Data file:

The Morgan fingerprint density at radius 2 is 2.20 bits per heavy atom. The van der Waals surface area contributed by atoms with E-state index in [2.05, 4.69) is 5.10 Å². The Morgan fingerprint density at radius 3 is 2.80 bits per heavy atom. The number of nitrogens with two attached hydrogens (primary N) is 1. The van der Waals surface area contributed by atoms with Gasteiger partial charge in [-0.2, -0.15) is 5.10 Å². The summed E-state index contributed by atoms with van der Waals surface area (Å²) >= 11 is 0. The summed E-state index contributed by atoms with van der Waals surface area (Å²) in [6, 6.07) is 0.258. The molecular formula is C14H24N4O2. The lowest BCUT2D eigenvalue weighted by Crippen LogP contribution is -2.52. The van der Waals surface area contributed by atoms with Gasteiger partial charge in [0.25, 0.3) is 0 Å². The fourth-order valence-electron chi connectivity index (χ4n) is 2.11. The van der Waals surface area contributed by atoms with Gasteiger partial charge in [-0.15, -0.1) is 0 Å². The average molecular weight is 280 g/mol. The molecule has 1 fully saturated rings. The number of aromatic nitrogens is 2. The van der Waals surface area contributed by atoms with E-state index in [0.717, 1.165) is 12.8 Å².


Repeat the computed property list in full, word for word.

The Morgan fingerprint density at radius 2 is 2.20 bits per heavy atom. The van der Waals surface area contributed by atoms with E-state index in [2.05, 4.69) is 5.10 Å². The Morgan fingerprint density at radius 3 is 2.80 bits per heavy atom. The number of nitrogens with two attached hydrogens (primary N) is 1. The van der Waals surface area contributed by atoms with Gasteiger partial charge in [-0.2, -0.15) is 5.10 Å². The summed E-state index contributed by atoms with van der Waals surface area (Å²) >= 11 is 0. The summed E-state index contributed by atoms with van der Waals surface area (Å²) in [6, 6.07) is 0.258. The molecular formula is C14H24N4O2. The lowest BCUT2D eigenvalue weighted by Crippen LogP contribution is -2.52. The van der Waals surface area contributed by atoms with Gasteiger partial charge in [0.25, 0.3) is 0 Å². The fourth-order valence-electron chi connectivity index (χ4n) is 2.11. The van der Waals surface area contributed by atoms with Gasteiger partial charge in [-0.15, -0.1) is 0 Å². The average molecular weight is 280 g/mol. The molecule has 1 fully saturated rings. The number of aromatic nitrogens is 2. The van der Waals surface area contributed by atoms with E-state index in [0.717, 1.165) is 12.8 Å².